Historically, the worst curved platform stations that comes to mind is my hometown of Irvine, PA - a junction where there was a curved wye with two tracks on all sides and the passenger depot was in the middle of the mess, and no subways or pedestrian overpasses. Depot was torn down in the 80's, but the historical topos still show it well.

Overhead roofs on platforms were generally taken down early, but curved or angled overhead roof platforms? Yeah, those are usual. One more thing difficult to build, maintain, and get hit by passing trains. AHA! Finally remembered one.... check out Staunton, VA on the C&O, curved station, overhead platform roof, right up to track edge. Still there.

Class 1's were and are on a real campaign to get any occupied buildings or old depots either moved back or torn down, curves make it even worse, so it also depends on the era you are modeling. Our firm got called to look at a real situation in .... Wilmington? IL... old small depot so close to the UP main (and hosting Amtrak) that the roof edge had already been cut off. That's also on the inside of a curve, and Google Earth shows it as still there although I can't believe it. -- correction, torn down in Feb 2012: http://www.youtube.com/watch?v=B4ZC4wS21Y4

FWIW we couldn't come up with a way to move it either.... it was built on a steep bank so you couldn't just slide it over, it was already structurally settled and compromised too.
http://freepressnewspapers.com/Main.asp?SectionID=18&SubSectionID=18&ArticleID=7495



Santa Fe Albuquerque Third District in N
Man is a tool-using animal. Without tools he is nothing,
with tools he is all. Thomas Carlyle (1795 - 1881)


Edited by - randgust on 2012 March 30 09:42:39 AM

Country: USA | Posts: 4410 Go to Top of Page

randgust

Posted - 2012 March 30 :  1:07:12 PM  Show Profile  Visit randgust's Homepage
Here's another idea.... if you 'must' curve the station (or have it at an odd angle.... consider the Sturdevant, WI station. There's a turret in the middle and the two wings (not a 90-degrees) come out at different angles. It was designed to fit a diamond. You could probably spread the concept to fit a curve, but yeah, two wings off of a central turret??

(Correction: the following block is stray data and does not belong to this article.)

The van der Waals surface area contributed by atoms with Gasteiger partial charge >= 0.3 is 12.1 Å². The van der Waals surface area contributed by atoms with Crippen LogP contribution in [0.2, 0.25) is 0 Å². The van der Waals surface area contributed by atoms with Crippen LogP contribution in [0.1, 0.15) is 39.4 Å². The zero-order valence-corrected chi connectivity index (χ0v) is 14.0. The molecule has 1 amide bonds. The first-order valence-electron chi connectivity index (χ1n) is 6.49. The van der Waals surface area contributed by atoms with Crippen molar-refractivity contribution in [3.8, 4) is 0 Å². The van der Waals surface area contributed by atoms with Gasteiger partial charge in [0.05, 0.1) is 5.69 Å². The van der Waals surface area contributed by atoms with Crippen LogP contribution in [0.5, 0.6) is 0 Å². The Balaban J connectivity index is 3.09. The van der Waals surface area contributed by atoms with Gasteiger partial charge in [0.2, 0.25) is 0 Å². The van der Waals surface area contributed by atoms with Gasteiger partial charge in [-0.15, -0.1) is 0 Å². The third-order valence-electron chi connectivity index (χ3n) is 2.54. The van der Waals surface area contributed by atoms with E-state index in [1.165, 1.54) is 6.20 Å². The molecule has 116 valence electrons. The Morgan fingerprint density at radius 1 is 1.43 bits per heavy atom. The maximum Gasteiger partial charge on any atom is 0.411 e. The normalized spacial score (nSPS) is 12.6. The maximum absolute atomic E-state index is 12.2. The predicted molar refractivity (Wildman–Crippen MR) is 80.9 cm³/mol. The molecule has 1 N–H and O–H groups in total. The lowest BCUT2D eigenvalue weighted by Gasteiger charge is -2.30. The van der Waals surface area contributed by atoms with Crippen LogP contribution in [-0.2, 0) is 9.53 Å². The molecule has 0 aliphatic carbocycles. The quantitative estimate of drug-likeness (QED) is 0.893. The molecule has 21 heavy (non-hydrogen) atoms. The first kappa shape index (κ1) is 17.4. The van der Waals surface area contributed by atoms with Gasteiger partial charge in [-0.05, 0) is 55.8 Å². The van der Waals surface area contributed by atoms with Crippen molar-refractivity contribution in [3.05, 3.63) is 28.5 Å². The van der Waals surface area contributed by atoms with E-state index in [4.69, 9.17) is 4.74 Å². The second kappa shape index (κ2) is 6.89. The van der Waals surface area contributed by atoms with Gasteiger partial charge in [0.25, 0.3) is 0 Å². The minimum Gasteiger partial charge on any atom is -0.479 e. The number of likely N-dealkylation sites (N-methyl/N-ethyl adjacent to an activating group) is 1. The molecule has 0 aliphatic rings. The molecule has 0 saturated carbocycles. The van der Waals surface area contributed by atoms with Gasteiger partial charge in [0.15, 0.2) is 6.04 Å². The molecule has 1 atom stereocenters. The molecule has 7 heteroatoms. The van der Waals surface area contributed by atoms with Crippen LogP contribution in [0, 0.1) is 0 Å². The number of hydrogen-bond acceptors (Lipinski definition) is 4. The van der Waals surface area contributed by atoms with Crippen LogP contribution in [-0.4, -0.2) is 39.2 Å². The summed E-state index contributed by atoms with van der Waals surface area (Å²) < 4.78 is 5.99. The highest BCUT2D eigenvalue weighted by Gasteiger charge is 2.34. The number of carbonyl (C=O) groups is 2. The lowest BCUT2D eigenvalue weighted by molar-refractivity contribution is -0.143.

http://bloximages.chicago2.vip.townnews.com/journaltimes.com/content/tncms/assets/v3/editorial/9/2b/92b11f20-c4cd-11de-92c4-001cc4c002e0/92b11f20-c4cd-11de-92c4-001cc4c002e0.image.jpg

That's the before and after relocation photos, we'd looked at it for a site back east because CP was willing to underwrite the move costs.



Santa Fe Albuquerque Third District in N
Man is a tool-using animal. Without tools he is nothing,
with tools he is all. Thomas Carlyle (1795 - 1881)


Edited by - randgust on 2012 March 30 1:08:58 PM

Country: USA | Posts: 4410 Go to Top of Page

mmagliaro

Posted - 2012 March 30 :  2:32:27 PM  Show Profile  Visit mmagliaro's Homepage
Add my vote to those who say don't try to curve the building itself, but place a regular-shaped station in there with curved platform areas around it.

On my old layout, I had two tracks passing in front of the station with a very odd-shaped curved space between them where I placed the passenger platform. I just cut a piece of wood siding on a curve to fit the space to be the floor-boarded platform. The rectangular station sits inside the curve.

Maybe it's just me, but I think fences help a lot. They can easily be curved to match, and they define the profile of the station area. I found that it looked a lot less "odd" once I had fences around the platform.

Very narrow areas can be fenced off as trash or storage areas, so they don't look some some odd narrow "zone" where you would never want passengers standing. You can see that at the right side of my platform where it narrows. I just fenced it off on the inside, with a sign on the gate, and put various maintenance and storage items in there (like extra baggage carts).




-- Max

N Scale steam for the masses

Country: USA | Posts: 3890 Go to Top of Page

alhoop

Posted - 2012 March 30 :  2:55:55 PM  Show Profile
quote:
Originally posted by randgust

Here's another idea.... if you 'must' curve the station (or have it at an odd angle.... consider the Sturdevant, WI station. There's a turret in the middle and the two wings (not a 90-degrees) come out at different angles. It was designed to fit a diamond. ....



Thanks for the photo link Randy. I had already started on the turret but that sure helps!


Al

Country: USA | Posts: 847 Go to Top of Page

ogre427

Posted - 2012 March 31 :  12:00:07 AM  Show Profile
Here is the old NP station near Yellostone, Not only is it on a curve, but the curve is part of a reverse loop used to turn the train for its return trip.



Mark H.





CB&Q - Gone But Not Forgotten